Professor Ben Saunders discusses Superman's deeper side
Who would have ever guessed that there is more to Superman than a clean-cut alter ego and a bright red cape?
Ben Saunders, a professor in the University English Department and author of the recently released book “Do The Gods Wear Capes?: Spirituality, Fantasy, and Superheroes,” admits to asking a similar question himself once upon a time.
“I thought Superman was dull,” Saunders said, emphasizing the word “dull” as he described his childhood interest in the iconic DC Comics character.
On Tuesday, however, at a reading and book signing hosted by The Duck Store, Saunders made it clear that that time has come and gone by leading the audience through a detailed character study and in-depth history of Superman.
Saunders was insistent that Superman is not the cliched, boring, straightforward character that audiences seem to see. The author presented a slide show of comic book panels from Superman comics spanning from its creation in the 1930s all the way until the 1970s, providing examples from each decade that highlighted what Saunders pointed out as a new “good,” a new “evil” and an overall reflection of the ethical dilemmas of the time and culture — and how or how not Superman was able to resolve them.
“The beautiful challenge that Superman sets for his creators and for his audience is the challenge of imagining what an absolute commitment to virtue might look like — if only it were possible,” Saunders said, describing the way Superman must always transform to match the decade’s new vision of virtue and moral authority. “(His challenge) is ultimately the same challenge faced by all serious, ethical philosophers since Aristotle. If you’re in an ethics class, you wouldn’t do so badly asking yourself ‘what would Superman do?’” Saunders finished.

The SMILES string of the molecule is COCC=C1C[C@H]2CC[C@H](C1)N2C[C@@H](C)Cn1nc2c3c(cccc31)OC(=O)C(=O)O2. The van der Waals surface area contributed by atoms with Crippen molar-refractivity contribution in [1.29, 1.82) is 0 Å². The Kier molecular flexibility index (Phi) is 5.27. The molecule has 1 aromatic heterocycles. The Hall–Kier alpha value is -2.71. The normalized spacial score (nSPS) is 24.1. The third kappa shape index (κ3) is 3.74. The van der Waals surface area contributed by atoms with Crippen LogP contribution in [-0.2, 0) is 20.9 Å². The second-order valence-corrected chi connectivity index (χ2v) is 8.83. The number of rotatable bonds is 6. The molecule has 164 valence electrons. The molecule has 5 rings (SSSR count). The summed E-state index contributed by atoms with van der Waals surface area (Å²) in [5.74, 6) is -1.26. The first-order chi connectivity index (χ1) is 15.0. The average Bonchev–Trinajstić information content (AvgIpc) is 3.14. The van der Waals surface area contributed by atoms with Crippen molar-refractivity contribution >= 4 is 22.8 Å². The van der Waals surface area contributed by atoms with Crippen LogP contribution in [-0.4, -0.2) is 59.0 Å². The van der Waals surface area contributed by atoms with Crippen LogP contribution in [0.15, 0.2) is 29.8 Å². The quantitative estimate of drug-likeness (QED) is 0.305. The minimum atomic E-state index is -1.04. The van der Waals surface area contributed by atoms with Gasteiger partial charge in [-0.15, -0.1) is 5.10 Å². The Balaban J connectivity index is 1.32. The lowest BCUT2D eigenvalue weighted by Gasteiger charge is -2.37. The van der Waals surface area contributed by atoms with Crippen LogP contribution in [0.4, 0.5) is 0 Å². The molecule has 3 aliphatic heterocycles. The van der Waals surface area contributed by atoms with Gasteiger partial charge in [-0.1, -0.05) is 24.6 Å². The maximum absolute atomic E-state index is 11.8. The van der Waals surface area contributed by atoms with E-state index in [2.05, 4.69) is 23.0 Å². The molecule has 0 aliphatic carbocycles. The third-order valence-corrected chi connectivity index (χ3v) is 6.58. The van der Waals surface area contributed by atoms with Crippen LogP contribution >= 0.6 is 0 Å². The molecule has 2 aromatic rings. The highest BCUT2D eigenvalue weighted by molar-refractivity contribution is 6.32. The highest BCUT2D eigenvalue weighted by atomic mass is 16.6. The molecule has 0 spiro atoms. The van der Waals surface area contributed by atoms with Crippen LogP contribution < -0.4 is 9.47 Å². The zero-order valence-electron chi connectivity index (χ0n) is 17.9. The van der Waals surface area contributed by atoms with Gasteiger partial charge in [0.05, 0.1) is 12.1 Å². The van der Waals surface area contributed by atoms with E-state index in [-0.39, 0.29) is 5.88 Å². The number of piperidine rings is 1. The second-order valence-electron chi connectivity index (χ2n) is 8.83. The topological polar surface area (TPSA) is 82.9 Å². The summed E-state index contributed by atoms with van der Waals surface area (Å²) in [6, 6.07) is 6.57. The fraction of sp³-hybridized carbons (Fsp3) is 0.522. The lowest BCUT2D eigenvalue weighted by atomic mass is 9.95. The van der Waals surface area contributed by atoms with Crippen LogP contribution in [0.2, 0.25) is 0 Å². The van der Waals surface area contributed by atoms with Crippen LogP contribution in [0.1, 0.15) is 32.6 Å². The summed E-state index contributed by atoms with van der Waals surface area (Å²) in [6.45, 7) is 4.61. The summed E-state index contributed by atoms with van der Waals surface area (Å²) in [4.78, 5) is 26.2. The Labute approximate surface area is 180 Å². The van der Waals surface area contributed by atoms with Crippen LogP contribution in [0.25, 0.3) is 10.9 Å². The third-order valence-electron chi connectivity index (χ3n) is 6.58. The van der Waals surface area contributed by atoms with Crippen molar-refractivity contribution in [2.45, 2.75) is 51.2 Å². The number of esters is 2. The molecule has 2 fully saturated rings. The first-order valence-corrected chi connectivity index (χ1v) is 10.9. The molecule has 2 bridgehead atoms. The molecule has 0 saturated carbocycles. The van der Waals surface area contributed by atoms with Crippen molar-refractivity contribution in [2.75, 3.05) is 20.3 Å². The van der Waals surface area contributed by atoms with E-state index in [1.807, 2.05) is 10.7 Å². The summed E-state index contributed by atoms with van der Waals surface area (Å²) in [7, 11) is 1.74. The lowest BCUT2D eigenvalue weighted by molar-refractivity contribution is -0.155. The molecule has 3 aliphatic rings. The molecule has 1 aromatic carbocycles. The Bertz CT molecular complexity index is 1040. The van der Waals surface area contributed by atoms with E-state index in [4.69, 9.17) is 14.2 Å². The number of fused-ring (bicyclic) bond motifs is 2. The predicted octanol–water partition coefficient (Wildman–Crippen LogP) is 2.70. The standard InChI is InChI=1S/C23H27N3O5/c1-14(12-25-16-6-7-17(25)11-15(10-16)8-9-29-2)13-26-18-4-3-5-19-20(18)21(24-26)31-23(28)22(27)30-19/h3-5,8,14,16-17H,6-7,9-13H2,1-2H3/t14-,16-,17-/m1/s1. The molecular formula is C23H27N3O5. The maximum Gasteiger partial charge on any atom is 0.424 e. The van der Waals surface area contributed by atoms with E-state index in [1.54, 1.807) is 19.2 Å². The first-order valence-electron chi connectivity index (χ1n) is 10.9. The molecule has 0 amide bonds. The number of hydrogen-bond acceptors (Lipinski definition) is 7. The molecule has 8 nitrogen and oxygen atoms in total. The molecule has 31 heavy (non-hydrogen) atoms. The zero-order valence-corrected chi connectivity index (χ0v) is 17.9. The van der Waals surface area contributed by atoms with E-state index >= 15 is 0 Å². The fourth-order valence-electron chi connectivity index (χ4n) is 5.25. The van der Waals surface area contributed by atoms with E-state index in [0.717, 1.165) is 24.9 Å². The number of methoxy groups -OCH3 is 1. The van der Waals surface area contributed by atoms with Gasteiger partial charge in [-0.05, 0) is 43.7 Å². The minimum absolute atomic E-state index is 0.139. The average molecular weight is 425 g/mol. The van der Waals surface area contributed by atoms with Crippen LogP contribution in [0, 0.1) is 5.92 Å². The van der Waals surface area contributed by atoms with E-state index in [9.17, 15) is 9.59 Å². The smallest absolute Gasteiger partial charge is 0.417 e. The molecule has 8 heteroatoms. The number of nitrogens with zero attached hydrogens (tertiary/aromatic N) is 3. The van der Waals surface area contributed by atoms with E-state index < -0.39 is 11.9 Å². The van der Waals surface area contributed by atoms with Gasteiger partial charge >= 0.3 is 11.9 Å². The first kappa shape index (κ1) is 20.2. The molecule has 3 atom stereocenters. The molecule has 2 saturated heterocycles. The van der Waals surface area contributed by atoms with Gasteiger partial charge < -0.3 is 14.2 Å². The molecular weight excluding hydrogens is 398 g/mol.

“I’ve never been as enlightened about Superman as I was tonight … I never knew that the earlier Superman existed,” said Will Fitzgerald, a University freshman enrolled in Saunders’ FIG class this term.@@http://directory.uoregon.edu/telecom/directory.jsp?p=findpeople%2Ffind_results&m=student&d=person&b=name&[email protected]@
Shaun Gilroy, a 36-year-old long-time comic book reader agreed.@@I’m guessing it’s this guy http://www.nerdstock.net/blog/staff/shaun-gilroy/@@
“I’m one of those people who thought Superman was really boring because he was really powerful and there’s nothing he couldn’t do,” he said. “It’s fascinating to me to see these readings of a character and go ‘wow, there’s a lot more to this character than I thought.’”
“Do The Gods Wear Capes?: Spirituality, Fantasy, and Superheroes”@@http://www.amazon.com/Gods-Wear-Capes-Spirituality-Superheroes/dp/082644198X/ref=sr_1_fkmr0_3?ie=UTF8&qid=1318464701&[email protected]@ is Saunders’ third book and explores the histories, ethics, and philosophy behind other famous comic book characters, such as Wonder Woman, Spider-Man and Iron Man.
“The thing that’s interesting in these art forms is that all of them have a history, but most of us aren’t familiar with what that history is,” Ken O’Connell, a University professor emeritus in the art department and long-time comic fan, said of Saunders’ book.@@http://art-uo.uoregon.edu/faculty/emeritus/[email protected]@ “Someone like Ben is a great person to have here because he’s looked into these things, he looks at them from different sides … he brings this great research ability to this popular culture figure.”
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